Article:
Mencken is right. Law professors like lively readable opinions, because they have to read so many of them without falling asleep or taking up an honest career as an arsonist. You say Scalia has outsized influence. How often does this influence translate into majorities? Judged this way, Scalia suddenly looks more like a longshoreman at the ambassador's ball, cleaning the place out with his blackjack, instead of the conservative superhero, jumping over Billyboy Brennan's grave in a single bound. Scalia would have been a better judge if some of his opponents had slapped him across the face with gloves and told him that the seconds would arrange the details of the interview to come. Coalition building is also a skill needed by the ambitious Justice.

Besides, how many Justices write their own opinions any more? After THE BRETHREN and CLOSED CHAMBERS, the laity, of whom I am one, may be excused for believing that the little detail of opinion writing is handled by clerks, when they are not taking notes for kiss and tell memoirs as Lazarus did that will make them the real money the judiciary needs, or sending vicious "screw-the-opposition" emails to their allies in the game of Grand Theft Auto that they think they are playing.

How about someone who is outside the federal judiciary? Maybe a practitioner who doesn't feel the need to write memoirs on company time, go abroad to be told how reactionary American Law is, lecture in echo chambers, or engage in leaking to Linda Greenhouse. Or maybe even a politician. Why not put Arlen Specter in? He'll soon be available and at 79, he has the seasoning John Paul Stevens has proved to be essential to the job.

Sincerely yours,
Gregory Koster
(not of CUNY)

Can anyone but John Q. Barrett name a Jackson opinion besides his dissent in KOREMATSU, or his concurrence in YOUNGSTOWN? (I'd be hard pressed after those two.)
His dissent in SEC v. Chenery is pretty widely known.
Why not put Arlen Specter in? He'll soon be available and at 79...
Answered your own question after only six words! :-)

Mr. Koster,

It's perhaps a minor rejoinder to your overall point, but Jackson's majority opinion in West Virgina v. Barnette, besides being of tremendous importance to First Amendment law, has some memorable and even beautiful writing. It's always the first thing I associate with him (aside from Nuremberg)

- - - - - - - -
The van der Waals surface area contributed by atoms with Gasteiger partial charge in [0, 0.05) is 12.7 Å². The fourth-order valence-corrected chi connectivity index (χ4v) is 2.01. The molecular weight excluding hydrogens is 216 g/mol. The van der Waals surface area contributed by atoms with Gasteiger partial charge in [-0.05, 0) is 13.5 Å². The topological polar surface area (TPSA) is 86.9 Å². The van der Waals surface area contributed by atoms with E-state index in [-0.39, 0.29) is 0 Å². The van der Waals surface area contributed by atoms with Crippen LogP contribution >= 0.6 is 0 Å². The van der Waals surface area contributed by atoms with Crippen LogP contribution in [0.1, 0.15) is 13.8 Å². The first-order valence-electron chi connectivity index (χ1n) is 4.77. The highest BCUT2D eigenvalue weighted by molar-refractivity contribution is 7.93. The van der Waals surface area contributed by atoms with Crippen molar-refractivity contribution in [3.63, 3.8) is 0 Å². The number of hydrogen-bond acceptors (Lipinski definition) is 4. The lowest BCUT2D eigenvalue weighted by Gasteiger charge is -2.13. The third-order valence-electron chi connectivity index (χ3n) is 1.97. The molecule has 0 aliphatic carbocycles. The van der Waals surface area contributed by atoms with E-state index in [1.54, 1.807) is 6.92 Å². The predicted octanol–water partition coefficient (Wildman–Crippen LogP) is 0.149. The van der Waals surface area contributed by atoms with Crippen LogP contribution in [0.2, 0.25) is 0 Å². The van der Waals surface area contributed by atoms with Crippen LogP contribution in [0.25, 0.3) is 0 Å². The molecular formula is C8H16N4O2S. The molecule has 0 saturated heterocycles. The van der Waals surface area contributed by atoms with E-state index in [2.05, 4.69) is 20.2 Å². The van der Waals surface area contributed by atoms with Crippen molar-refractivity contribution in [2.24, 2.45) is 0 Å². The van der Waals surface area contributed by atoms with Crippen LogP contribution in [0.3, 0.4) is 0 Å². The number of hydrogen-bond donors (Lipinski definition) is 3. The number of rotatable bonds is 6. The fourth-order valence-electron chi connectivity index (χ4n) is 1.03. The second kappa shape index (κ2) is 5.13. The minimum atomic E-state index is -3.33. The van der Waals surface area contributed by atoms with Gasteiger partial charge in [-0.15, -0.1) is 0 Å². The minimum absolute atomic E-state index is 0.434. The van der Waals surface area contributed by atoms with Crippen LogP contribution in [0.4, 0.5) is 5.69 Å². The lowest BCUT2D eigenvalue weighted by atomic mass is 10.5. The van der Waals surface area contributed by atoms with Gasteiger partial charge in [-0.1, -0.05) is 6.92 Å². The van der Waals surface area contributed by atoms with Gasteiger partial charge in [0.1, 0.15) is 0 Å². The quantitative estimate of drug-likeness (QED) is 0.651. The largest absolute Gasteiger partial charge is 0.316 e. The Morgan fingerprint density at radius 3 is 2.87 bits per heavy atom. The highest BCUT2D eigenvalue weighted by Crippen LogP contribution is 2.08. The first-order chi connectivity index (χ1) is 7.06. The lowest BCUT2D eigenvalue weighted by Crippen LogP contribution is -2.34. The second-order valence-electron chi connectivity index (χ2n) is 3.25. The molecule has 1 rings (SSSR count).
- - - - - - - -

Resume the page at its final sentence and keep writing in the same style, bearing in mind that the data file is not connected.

RR

As a fan of Scalia's (both his writing style and, most of the time, his jurisprudence), I expect I wouldn't like much about Prof. Karlan's substantive legal views. But after reading the commencement address Orin linked to at Volokh, I have to say it would be a delight to read her opinions. The appointment of such a brilliant writer would be a real coup for the legal left (and likely bad for folks of my pursuasions) for exactly the reasons you say, but I can't help hoping it happens anyway.

Mr. Koster,

Not to pile on, but two terrific cold war immigration law dissents (ex rel Mezei and ex rel Knauff) come to mind, as does a case dealing with servicemen's rights, Willoughby v. Orloff. The immigration dissents are gems and Willoughby turns more than one gorgeous phrase--and also mattered. Because I'm a labor person, I would also point you to Garner v. Teamsters Local whatever the number was.

Mr. Koster,

It's perhaps a minor rejoinder to your overall point, but Jackson's majority opinion in West Virgina v. Barnette, besides being of tremendous importance to First Amendment law, has some memorable and even beautiful writing. It's always the first thing I associate with him (aside from Nuremberg)

As a fan of Scalia's (both his writing style and, most of the time, his jurisprudence), I expect I wouldn't like much about Prof. Karlan's substantive legal views. But after reading the commencement address Orin linked to at Volokh, I have to say it would be a delight to read her opinions. The appointment of such a brilliant writer would be a real coup for the legal left (and likely bad for folks of my pursuasions) for exactly the reasons you say, but I can't help hoping it happens anyway.

Professor Stuntz, I'd actually been a long time fan of Scalia and never heard of Pam until today. I'm always welcome for change so I'm all for researching Pam and giving her a chance, though I'd like to see her credentials side by side with Justice Scalia.